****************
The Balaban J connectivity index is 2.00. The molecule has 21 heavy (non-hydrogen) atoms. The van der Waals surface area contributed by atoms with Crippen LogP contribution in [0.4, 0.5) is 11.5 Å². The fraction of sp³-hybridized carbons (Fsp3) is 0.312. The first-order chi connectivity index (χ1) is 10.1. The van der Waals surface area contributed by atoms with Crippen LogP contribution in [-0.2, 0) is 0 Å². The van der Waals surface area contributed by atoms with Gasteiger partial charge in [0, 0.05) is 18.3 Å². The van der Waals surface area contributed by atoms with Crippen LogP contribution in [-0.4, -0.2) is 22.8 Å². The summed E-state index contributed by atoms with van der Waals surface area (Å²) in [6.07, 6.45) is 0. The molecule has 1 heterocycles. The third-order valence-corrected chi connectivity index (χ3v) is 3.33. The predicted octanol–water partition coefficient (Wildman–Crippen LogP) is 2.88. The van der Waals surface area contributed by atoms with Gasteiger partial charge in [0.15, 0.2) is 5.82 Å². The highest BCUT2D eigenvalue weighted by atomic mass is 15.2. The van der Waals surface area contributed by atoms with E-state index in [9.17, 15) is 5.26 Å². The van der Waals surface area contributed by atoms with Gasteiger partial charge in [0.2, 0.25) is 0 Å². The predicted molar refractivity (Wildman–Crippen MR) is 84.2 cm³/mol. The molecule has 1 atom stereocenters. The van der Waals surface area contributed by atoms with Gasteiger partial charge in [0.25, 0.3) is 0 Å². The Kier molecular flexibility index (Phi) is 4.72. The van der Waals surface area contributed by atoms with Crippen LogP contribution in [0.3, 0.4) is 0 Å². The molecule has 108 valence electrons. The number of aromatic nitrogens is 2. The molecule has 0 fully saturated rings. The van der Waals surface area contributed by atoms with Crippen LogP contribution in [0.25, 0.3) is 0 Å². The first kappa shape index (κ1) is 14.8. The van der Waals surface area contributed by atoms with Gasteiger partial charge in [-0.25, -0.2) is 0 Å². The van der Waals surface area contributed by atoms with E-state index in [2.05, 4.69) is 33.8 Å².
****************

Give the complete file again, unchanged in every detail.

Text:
The Balaban J connectivity index is 2.00. The molecule has 21 heavy (non-hydrogen) atoms. The van der Waals surface area contributed by atoms with Crippen LogP contribution in [0.4, 0.5) is 11.5 Å². The fraction of sp³-hybridized carbons (Fsp3) is 0.312. The first-order chi connectivity index (χ1) is 10.1. The van der Waals surface area contributed by atoms with Crippen LogP contribution in [-0.2, 0) is 0 Å². The van der Waals surface area contributed by atoms with Gasteiger partial charge in [0, 0.05) is 18.3 Å². The van der Waals surface area contributed by atoms with Crippen LogP contribution in [-0.4, -0.2) is 22.8 Å². The summed E-state index contributed by atoms with van der Waals surface area (Å²) in [6.07, 6.45) is 0. The molecule has 1 heterocycles. The third-order valence-corrected chi connectivity index (χ3v) is 3.33. The predicted octanol–water partition coefficient (Wildman–Crippen LogP) is 2.88. The van der Waals surface area contributed by atoms with Gasteiger partial charge in [0.15, 0.2) is 5.82 Å². The highest BCUT2D eigenvalue weighted by atomic mass is 15.2. The van der Waals surface area contributed by atoms with E-state index in [9.17, 15) is 5.26 Å². The van der Waals surface area contributed by atoms with Gasteiger partial charge in [0.2, 0.25) is 0 Å². The predicted molar refractivity (Wildman–Crippen MR) is 84.2 cm³/mol. The molecule has 1 atom stereocenters. The van der Waals surface area contributed by atoms with Gasteiger partial charge in [0.25, 0.3) is 0 Å². The Kier molecular flexibility index (Phi) is 4.72. The van der Waals surface area contributed by atoms with Crippen LogP contribution in [0.3, 0.4) is 0 Å². The molecule has 108 valence electrons. The number of aromatic nitrogens is 2. The molecule has 0 fully saturated rings. The van der Waals surface area contributed by atoms with Crippen LogP contribution in [0.25, 0.3) is 0 Å². The first kappa shape index (κ1) is 14.8. The van der Waals surface area contributed by atoms with Gasteiger partial charge in [-0.25, -0.2) is 0 Å². The van der Waals surface area contributed by atoms with E-state index in [2.05, 4.69) is 33.8 Å².